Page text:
BACKGROUND: This paper provides three illustrations of how the "person-based approach" can be used to assess and enhance the acceptability and feasibility of an intervention during the early stages of development and evaluation. The person-based approach involves using mixed methods research to systematically investigate the beliefs, attitudes, needs and situation of the people who will be using the intervention. The in-depth understanding of users' perspectives derived from this research then enables intervention developers to design or modify the intervention to make it more relevant, persuasive, accessible and engaging. METHODS: The first illustration describes how relevant beliefs and attitudes of people with asthma were identified from the existing qualitative and quantitative literature and then used to create guiding principles to inform the design of a web-based intervention to improve quality of life. The second illustration describes how qualitative "think-aloud" interviews and patient and public involvement (PPI) input are used to improve the acceptability of a booklet for people with asthma. In the third illustration, iterative think-aloud methods are used to create a more accurate and accessible activity planner for people with diabetes. RESULTS: In the first illustration of the person-based approach, we present the guiding principles we developed to summarise key design issues/objectives and key intervention features to address them. The second illustration provides evidence from interviews that positive, non-medical messages and images were preferred in booklet materials for people with asthma. The third illustration demonstrates that people with diabetes found it difficult to complete an online activity planner accurately, resulting in incorrect personalised advice being given prior to appropriate modification of the planner. CONCLUSIONS: The person-based approach to intervention development can complement theory- and evidence-based development and participant input into intervention design, offering a systematic process for systematically investigating and incorporating the views of a wide range of users.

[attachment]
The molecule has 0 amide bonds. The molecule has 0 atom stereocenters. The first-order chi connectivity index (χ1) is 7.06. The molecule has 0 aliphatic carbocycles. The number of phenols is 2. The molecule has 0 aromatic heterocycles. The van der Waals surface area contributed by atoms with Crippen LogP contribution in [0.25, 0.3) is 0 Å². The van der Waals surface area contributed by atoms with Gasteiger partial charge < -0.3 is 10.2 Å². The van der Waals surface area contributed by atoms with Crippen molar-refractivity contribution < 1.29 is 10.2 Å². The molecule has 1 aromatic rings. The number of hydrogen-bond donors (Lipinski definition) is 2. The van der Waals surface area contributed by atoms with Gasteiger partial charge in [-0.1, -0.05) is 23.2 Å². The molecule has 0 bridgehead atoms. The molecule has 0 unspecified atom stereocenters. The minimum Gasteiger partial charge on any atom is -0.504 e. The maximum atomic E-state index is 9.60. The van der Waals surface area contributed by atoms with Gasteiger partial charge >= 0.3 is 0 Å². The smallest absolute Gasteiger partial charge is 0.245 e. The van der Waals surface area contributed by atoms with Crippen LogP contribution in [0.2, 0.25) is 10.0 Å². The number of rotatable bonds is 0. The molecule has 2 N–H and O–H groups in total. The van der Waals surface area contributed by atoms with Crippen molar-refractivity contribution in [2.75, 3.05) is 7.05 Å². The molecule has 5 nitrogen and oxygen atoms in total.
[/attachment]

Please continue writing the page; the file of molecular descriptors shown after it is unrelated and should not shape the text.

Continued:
This data was imported from Scopus:

Authors: Yardley, L., Ainsworth, B., Arden-Close, E. and Muller, I.

http://eprints.bournemouth.ac.uk/22859/

Journal: Pilot and Feasibility Studies

Volume: 1

Issue: 1

eISSN: 2055-5784

DOI: 10.1186/s40814-015-0033-z

© 2015 Yardley et al. Background: This paper provides three illustrations of how the "person-based approach" can be used to assess and enhance the acceptability and feasibility of an intervention during the early stages of development and evaluation. The person-based approach involves using mixed methods research to systematically investigate the beliefs, attitudes, needs and situation of the people who will be using the intervention. The in-depth understanding of users' perspectives derived from this research then enables intervention developers to design or modify the intervention to make it more relevant, persuasive, accessible and engaging. Methods: The first illustration describes how relevant beliefs and attitudes of people with asthma were identified from the existing qualitative and quantitative literature and then used to create guiding principles to inform the design of a web-based intervention to improve quality of life. The second illustration describes how qualitative "think-aloud" interviews and patient and public involvement (PPI) input are used to improve the acceptability of a booklet for people with asthma. In the third illustration, iterative think-aloud methods are used to create a more accurate and accessible activity planner for people with diabetes. Results: In the first illustration of the person-based approach, we present the guiding principles we developed to summarise key design issues/objectives and key intervention features to address them. The second illustration provides evidence from interviews that positive, non-medical messages and images were preferred in booklet materials for people with asthma. The third illustration demonstrates that people with diabetes found it difficult to complete an online activity planner accurately, resulting in incorrect personalised advice being given prior to appropriate modification of the planner. Conclusions: The person-based approach to intervention development can complement theory- and evidence-based development and participant input into intervention design, offering a systematic process for systematically investigating and incorporating the views of a wide range of users.

The data on this page was last updated at 04:54 on March 23, 2019.